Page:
The Lord’s Prayer
One day Jesus was praying in a certain place. When he finished, one of his disciples said to him, “Lord, teach us to pray, just as John taught his disciples.” He said to them, “When you pray, say: “‘Father, hallowed be your name…” (Luke 11:1-2)
The first step in learning something new is to admit that you know nothing about it. The second step is to ask someone to teach you. The disciples of Jesus came asking him to teach them to pray. It may at first appear curious to us why Jesus didn’t sit his disciples down and take the initiative to train them. Instead, he spent time alone in prayer and waited for his disciples to notice. In their questions, they showed they were ready to learn.
Everything in the kingdom of God is available to us. God withholds nothing from us but waits for us to sense our spiritual deficiency and to start yearning for something more. Our yearning creates the space for God to work. A life of deep, meaningful, and fruitful prayer is ours for the asking, but we must first ask. The reason for this is so that our prayer life is not something of our own creation, but a gift from God.
Lord Jesus, as you taught your disciples to pray, teach me also. I confess my ignorance of prayer and ask you to lead me into a life of deep and meaningful communion with you as my God, my Savior, and my Friend.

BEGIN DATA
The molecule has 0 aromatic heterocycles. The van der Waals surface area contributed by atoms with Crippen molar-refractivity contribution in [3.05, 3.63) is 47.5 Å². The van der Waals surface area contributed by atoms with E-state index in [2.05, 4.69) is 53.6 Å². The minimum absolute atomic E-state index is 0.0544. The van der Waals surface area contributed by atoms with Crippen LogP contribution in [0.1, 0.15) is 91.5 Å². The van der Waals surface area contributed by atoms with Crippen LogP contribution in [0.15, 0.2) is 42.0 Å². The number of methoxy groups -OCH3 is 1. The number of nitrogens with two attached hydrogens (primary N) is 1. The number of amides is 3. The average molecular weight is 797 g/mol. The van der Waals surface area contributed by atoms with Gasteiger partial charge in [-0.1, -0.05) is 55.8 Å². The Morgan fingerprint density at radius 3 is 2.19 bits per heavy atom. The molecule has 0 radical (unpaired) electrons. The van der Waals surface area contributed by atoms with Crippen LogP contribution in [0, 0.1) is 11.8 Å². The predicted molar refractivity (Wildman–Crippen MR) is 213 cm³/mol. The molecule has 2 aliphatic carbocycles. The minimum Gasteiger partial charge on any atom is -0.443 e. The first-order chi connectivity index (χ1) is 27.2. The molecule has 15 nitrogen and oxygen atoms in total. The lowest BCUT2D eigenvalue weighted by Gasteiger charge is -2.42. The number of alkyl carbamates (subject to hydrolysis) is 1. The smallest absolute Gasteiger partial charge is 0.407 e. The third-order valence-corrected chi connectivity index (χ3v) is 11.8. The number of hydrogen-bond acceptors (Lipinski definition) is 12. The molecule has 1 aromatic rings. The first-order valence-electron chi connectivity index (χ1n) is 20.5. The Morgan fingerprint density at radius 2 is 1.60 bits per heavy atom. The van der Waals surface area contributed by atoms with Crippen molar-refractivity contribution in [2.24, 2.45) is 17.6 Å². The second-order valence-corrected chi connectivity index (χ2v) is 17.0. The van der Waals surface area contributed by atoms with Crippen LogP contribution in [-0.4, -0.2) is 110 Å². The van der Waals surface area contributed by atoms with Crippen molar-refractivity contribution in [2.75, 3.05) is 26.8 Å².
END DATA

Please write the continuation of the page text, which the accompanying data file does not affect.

If you ask Jesus to teach you to pray, he will. But prayer is work, and you must be determined to learn to pray. Your determination will show itself in your actions. To prepare, you will need to find a place and time to pray. Your time in prayer will need to be alone time, without interruption. You may need to rise earlier in the morning or stay up later in the evening. You may need to create a sign for the door that says: “In Prayer” so that you are not interrupted. You may need to turn off your phone as a sign of how serious you are to connect with God. Prayer is spiritual work. Today is a day of expectation and preparation. Tomorrow we will learn the first step.